2. 2. 368 MEDICAL HYPOTHESESthe mathematico-physical field of nonlinear dynamics theses, which motivated ongoing research effortsand physiology. This has triggered an ongoing trend meant to quantify the dynamical characteristics ofof paradigm shift in the medical sciences and in the heart rate dynamics under the assumption thatbiological thinking in general. it evolves on a low-dimensional strange attractor. Since the advent of digital processing, the heart rate These attempts were based mainly on dimensionalbecame the most accessible and reliable signal for analysis, which resulted in correlation dimensionsanalysis among cardiovascular variables. The heart (interpreted as a static measure of the number ofrate variability (HRV) is traditionally assessed using independent variables necessary to specify the state offrequency (spectral analysis) and time (standard de- the system under study), ranging between 3.6 and 5.2viations, interval occurrence histograms, etc.) domain in normal subjects (17). This was supported later, bytechniques. Using such techniques a complex coupling introducing another measure of deterministic chaos,with respiration, baroreceptors, the nervous system, i.e. the largest Lyapunov exponent which yielded abody temperature, metabolic rate, hormones, sleep finite positive value, thus demonstrating the propertycycles, etc. was revealed. For example, spectral analysis, of sensitivity to initial conditions, which is the hall-which exposed activity bands in the frequency mark of chaotic behavior (18). But later estimatesdomain comprising thermoregulation (~0.05Hz), of the correlation dimension were found to be muchbaroreflex control of peripheral resistance (~ 0.1 Hz) higher (-8.5) than previously reported, thus pre-and respiratory control (~ 0.2 Hz), was combined cluding firm conclusions as to the true nature of thewith pharmacological blockade to attribute the lower- heart rate generator (19).band fluctuations (0.04--0.15 Hz) to the joint influence Recently, other modified measures of dynamicalof the sympathetic and parasympathetic arms of the complexity, mostly suited for nonstationary, noisy,autonomic nervous system, while the higher fre- and limited record length signals, have been intro-quency band (0.15-0.4 Hz) was shown to be purely duced. Among them is the estimation of the pointwiseparasympathetically mediated. The spectral signature correlation dimension (PD2), which provides moreof HRV was also related to various physiological information about the temporo-spatial evolution ofand pathophysiological settings, such as standing, the dominant complexity of the heartbeat (20,21).hemorrhage and hypotension, which enhance the low This technique was applied to a very limited numberfrequency fluctuations, while exercise and standing of subjects, from which no firm conclusions coulddecrease the respiratory fluctuations. From the clinico- be drawn, except for one clinical study which corre-pathological viewpoint, patients with heart failure lated a reduced dynamical complexity hours beforehave diminished power spectrum at frequencies above the occurrence of lethal arrhythmias in high-risk~ 0.02 Hz (1-7). The other arm of traditional analysis, patients (22).the time domain analysis, has related decreased HRV In the light of the open questions and computa-in diabetes mellitus, ischemic heart disease, conges- tional restrictions in this growing field of research,tive heart failure (8), and also associated an increased we addressed the issue of the irregular nature of themortality in patients after acute myocardial infarction HRV in 10 healthy subjects. We computed correlation(9). dimensions and the series of pointwise dimensions. Taken together, these techniques have several short- We also introduced a modified version of the point-comings. For example, spectral analysis is a method wise dimension algorithm, which, we believe, canmostly suited for linear systems, while physiological depict both instances of low-dimensional chaos andsystems are inherently nonlinear. Also, time domain stochasticity. The complex relation between themanalysis, which is basically an averaging technique, was investigated using fractal techniques. The physio-overlooks the dynamical nature. Thus, it appears that logical and clinical importance of the measure wethese techniques are often insufficient to characterize introduced is still unknown.the complex behavior of the heart rate generator. Since the last decade, nonlinear methods of analysis,based on the paradigm of deterministic chaos (10), Methodshave permeated the realm of biomedical signalanalysis (11). This was motivated by the observation Subjectsof an inverse power-law scaling (also called 1/f Ten volunteers, aged 21-56 (6 males, 4 females)spectrum), which some chaotic systems may display, without symptoms or history of heart disease andand by its association to the fractal concept (mani- under no medication, were recruited for the study.fested by self-similarity over multiple orders of Their surface ECG, which showed no signs of patho-temporal magnitude) (12-16). In the case of heart rate logy, was recorded at rest in a supine position, duringdynamics, these observations heralded new hypo- quite spontaneous breathing (~ 15 breaths/min) for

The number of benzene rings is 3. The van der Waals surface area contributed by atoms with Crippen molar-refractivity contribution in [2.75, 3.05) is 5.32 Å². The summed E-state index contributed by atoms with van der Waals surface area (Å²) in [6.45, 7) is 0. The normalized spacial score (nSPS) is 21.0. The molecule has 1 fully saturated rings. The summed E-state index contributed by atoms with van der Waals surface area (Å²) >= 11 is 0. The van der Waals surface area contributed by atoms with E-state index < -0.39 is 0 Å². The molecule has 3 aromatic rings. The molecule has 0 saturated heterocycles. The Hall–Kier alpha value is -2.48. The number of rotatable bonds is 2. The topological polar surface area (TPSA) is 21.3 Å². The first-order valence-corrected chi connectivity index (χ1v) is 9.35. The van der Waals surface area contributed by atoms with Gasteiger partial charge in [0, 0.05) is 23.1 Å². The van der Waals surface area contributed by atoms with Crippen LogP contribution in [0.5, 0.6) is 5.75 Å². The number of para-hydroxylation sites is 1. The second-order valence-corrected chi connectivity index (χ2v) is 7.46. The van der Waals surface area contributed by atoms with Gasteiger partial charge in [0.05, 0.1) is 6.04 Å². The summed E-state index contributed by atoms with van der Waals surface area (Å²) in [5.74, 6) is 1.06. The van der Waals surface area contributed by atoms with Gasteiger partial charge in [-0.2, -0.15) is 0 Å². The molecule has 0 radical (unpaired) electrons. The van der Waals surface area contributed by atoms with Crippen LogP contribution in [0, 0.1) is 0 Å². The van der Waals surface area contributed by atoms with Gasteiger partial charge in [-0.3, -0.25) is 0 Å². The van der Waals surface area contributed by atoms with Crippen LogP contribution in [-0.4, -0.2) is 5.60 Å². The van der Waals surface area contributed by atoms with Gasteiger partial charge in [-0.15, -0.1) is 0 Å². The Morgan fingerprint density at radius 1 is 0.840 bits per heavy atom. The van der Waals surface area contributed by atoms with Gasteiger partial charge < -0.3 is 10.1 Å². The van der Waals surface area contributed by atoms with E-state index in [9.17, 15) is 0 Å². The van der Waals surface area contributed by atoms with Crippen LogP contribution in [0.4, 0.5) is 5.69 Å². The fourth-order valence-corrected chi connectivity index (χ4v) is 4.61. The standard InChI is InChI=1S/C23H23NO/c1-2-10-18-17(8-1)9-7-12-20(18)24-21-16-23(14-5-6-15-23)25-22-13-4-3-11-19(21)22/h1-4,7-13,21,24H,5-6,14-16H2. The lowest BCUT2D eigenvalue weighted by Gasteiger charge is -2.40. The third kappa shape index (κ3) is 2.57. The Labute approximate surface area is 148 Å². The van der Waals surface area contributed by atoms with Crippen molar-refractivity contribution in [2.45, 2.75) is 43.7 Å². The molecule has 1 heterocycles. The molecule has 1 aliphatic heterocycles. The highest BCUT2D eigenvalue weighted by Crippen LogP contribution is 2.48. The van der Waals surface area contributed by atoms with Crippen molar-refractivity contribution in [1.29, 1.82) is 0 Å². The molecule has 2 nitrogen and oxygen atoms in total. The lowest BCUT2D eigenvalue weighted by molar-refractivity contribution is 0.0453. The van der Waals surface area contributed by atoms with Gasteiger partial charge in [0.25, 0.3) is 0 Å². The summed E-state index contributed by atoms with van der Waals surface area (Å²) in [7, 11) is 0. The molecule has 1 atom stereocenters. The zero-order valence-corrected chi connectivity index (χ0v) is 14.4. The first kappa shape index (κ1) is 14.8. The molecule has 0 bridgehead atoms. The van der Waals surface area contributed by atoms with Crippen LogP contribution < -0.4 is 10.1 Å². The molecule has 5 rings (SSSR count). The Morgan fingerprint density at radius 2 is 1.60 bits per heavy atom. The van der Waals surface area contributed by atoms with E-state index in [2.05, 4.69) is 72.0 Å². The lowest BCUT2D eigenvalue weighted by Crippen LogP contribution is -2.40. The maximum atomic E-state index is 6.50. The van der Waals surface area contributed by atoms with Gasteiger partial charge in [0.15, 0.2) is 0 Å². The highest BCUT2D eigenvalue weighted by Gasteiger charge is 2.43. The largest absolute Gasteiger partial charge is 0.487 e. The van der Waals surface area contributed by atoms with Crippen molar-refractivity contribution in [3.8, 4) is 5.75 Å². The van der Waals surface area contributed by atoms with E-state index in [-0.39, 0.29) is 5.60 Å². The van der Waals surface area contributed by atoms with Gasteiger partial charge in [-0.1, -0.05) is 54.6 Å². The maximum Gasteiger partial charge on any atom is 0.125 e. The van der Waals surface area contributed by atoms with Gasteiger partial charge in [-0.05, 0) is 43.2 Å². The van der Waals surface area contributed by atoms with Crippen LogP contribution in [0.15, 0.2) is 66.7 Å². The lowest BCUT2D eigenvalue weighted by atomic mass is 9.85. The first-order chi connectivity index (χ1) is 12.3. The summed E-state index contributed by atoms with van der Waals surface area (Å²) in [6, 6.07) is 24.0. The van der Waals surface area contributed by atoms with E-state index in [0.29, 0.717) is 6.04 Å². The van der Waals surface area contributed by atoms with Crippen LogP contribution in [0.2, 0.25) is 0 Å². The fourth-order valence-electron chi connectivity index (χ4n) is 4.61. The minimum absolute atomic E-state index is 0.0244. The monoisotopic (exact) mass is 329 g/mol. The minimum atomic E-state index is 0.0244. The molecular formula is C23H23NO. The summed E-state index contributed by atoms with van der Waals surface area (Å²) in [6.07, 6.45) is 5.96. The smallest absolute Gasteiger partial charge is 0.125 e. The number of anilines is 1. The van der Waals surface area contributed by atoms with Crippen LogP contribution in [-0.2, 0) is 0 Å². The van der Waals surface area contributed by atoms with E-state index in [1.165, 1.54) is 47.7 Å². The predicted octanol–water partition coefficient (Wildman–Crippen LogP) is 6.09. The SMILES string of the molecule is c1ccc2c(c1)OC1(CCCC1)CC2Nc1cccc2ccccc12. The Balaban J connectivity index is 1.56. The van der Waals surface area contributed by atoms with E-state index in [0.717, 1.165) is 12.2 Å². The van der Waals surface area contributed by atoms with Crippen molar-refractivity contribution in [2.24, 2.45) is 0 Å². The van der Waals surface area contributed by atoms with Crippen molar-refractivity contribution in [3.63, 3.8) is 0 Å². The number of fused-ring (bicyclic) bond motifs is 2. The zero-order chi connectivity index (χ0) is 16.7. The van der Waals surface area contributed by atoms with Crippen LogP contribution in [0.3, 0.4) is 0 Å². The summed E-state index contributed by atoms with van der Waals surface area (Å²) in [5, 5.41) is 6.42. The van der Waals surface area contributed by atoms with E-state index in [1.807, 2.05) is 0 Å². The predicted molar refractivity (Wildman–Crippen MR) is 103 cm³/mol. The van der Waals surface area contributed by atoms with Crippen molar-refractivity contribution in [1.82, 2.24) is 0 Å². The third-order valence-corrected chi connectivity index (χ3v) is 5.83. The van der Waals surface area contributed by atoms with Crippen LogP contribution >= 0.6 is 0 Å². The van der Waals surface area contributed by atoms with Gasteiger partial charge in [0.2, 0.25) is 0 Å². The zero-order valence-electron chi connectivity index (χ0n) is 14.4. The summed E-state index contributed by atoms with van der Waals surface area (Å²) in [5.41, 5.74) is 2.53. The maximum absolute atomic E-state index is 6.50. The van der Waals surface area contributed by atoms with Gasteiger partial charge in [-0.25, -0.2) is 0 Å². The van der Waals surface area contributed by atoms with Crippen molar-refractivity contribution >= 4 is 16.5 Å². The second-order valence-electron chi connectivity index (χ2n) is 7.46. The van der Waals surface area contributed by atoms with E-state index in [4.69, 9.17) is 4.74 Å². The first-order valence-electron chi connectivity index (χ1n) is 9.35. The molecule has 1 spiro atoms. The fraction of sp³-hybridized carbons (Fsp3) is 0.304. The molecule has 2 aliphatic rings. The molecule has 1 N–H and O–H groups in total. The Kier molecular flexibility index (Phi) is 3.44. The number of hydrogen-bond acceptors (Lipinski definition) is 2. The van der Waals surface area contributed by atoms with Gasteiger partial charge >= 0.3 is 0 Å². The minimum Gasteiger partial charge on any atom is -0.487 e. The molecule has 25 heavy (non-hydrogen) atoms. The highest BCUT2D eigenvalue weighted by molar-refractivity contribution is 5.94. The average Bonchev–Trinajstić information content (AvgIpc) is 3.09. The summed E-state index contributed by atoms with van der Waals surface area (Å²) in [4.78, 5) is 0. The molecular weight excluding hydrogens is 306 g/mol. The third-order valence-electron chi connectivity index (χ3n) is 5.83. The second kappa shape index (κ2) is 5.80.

3. 3. FRACTAL ORGANIZATION IN HEART RATE 36920 rain. All recordings were done between 10 and series were time-delayed for successive embedding12 a.m., and each subject was allowed to adjust dimensions (from m = 1 to m = 16). Within a givencomfortably for 10 min in a supine position before the embedding dimension, the distance (r) of each pointdata were collected. They all gave informed consent to every other point was calculated. Their absoluteto the protocol. values were rank-ordered from the smallest to the largest, and the range from the smallest to the largestData aquisition value was broken up into discrete intervals. Then, the number of times a distance fell within an interval wasThe ECG signals were continuously recorded using a counted. A cumulative histogram was then formedlaptop-based HIPEC ANALIZER HA-200/AH system by summing the number of instances for which a(Aerotel - - computerized systems, Israel) with a distance was less than or equal to the upper boundarysampling rate of 1000 Hz, and 16 bit signal resolu- of the interval. This is the correlation integral C(r).tion. The ECG records were transferred to a personal C(r) was then plotted as a function of r on a log-logcomputer for off-line analysis which started with a representation, resulting in a sigmoid-shaped curvequality control procedure: visual inspection, baseline (in this case implying chaotic dynamics). The slopeshift evaluation and a moving average (four points over the largest linear range (if there is one) wasaveraging in succession along the record) for signal to measured, using linear regression (with a regressionnoise ratio improvement. Then the interbeat intervals coefficient R 2 > 0.98). In this scaling range the local(R-R) were computed using an algorithm developed exponent is constant and ~ d InC(r)/d In(r). Then, thein our laboratory, with which an R wave threshold embedding dimension was advanced and its corre-detection was combined with first derivative and QRS sponding slope was calculated. These slopes werewidth considerations, for an accurate R wave detection. then plotted versus the embedding dimension, looking for a saturation region, i.e. a region in which theAttractor reconstruction slopes no longer grow. This plateau region was thenUsually the experimentalist is confronted with in- considered as the correlation dimension (D2), and itsability to gain access to m simultaneous recordings value was calculated with a weighted average tech-necessary to describe the systems trajectory in nique (each value in the plateau region was weightedm-dimensional phase space. Thus, only one scalar by the variance of its underlying slope calculation).observable can be monitored as a function of time. This process was also performed for randomizedFortunately, it has been shown that certain properties versions of the R - R series (with similar mean andof the dynamics are feasible through the method of variance) in order to provide confidence limits for ourtime delays using Takens theorem, as follows (23). calculations.Consider a single time series regularly spaced intime: xi = x%), i = 1..... N. Then a time lag "~is intro- Pointwise dimension of R-R intervalsduced, such that m-dimensional vectors are created:xi= [x(ti), x(ti + "c)..... x(ti+ (m-1)x)]. This process is The point estimate of the correlation dimensiontermed embedding, and m is called the embedding (PD2) begins with the time lag calculation, followeddimension. Through this reconstruction a phase by the embedding procedure, as described is spanned and dynamical and metric measures Then, starting with the initial point in the series, its(Lyapunov exponents, dimensions) may be accessible. local correlation integral is calculated, i.e. the dis- tances are taken with respect to this point and ranked- ordered as usual, for each embedding dimensionCorrelation dimension of R-R intervals (m = 1..... 16). The slopes for each m were evaluatedThe correlation dimension was calculated using the using a linear regression (R2> 0.98), and a slopemethod of Grassberger and Procaccia (G-P) as follows values, corresponding to m = 8 ..... 16 were stored in(24). First, for each R - R interval series, the normal- a file. The algorithm steps to the next point in theized autocorrelation function given by: series, and the whole procedure is repeated until the whole file is exhausted. Then comes the procedure~g(~) = {(I/N) £[R-R)i - < (R-R) >][(R-R)i+x - that we call slope convergence, which calculates the < (R-R) >] }/{(I/N) Z[R-R)i - < (R-R) >]2} slope of the 9 slopes versus the embedding dimensionswhere (m = 8 ..... 16) using linear regression. Our innova- tion was to subject this to the imposition of three< (R-R) > = (l/N) Z (R-R)/ conditions as follows: Ill if the slope was less thanwas constructed, and its first zero crossing was calcu- 0.5 and larger than -0.23, we considered this as goodlated to provide the time lag (x) in beats. Then, the convergence and the PD2 could be estimated using